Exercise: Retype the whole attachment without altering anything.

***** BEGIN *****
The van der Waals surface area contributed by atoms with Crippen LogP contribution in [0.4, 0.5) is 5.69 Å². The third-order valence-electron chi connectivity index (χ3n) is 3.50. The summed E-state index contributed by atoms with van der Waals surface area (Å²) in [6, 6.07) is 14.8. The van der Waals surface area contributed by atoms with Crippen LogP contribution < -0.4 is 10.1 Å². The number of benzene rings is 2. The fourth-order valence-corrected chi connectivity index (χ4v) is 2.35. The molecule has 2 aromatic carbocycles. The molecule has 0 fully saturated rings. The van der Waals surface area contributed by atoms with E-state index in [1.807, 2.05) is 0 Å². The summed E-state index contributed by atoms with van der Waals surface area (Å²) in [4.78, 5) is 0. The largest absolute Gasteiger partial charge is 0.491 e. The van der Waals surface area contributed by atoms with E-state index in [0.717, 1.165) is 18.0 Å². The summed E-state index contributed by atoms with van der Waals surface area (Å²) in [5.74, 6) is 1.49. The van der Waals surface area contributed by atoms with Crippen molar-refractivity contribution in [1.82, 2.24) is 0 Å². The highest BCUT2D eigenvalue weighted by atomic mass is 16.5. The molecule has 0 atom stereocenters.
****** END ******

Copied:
The van der Waals surface area contributed by atoms with Crippen LogP contribution in [0.4, 0.5) is 5.69 Å². The third-order valence-electron chi connectivity index (χ3n) is 3.50. The summed E-state index contributed by atoms with van der Waals surface area (Å²) in [6, 6.07) is 14.8. The van der Waals surface area contributed by atoms with Crippen LogP contribution < -0.4 is 10.1 Å². The number of benzene rings is 2. The fourth-order valence-corrected chi connectivity index (χ4v) is 2.35. The molecule has 2 aromatic carbocycles. The molecule has 0 fully saturated rings. The van der Waals surface area contributed by atoms with E-state index in [1.807, 2.05) is 0 Å². The summed E-state index contributed by atoms with van der Waals surface area (Å²) in [4.78, 5) is 0. The largest absolute Gasteiger partial charge is 0.491 e. The van der Waals surface area contributed by atoms with E-state index in [0.717, 1.165) is 18.0 Å². The summed E-state index contributed by atoms with van der Waals surface area (Å²) in [5.74, 6) is 1.49. The van der Waals surface area contributed by atoms with Crippen molar-refractivity contribution in [1.82, 2.24) is 0 Å². The highest BCUT2D eigenvalue weighted by atomic mass is 16.5. The molecule has 0 atom stereocenters.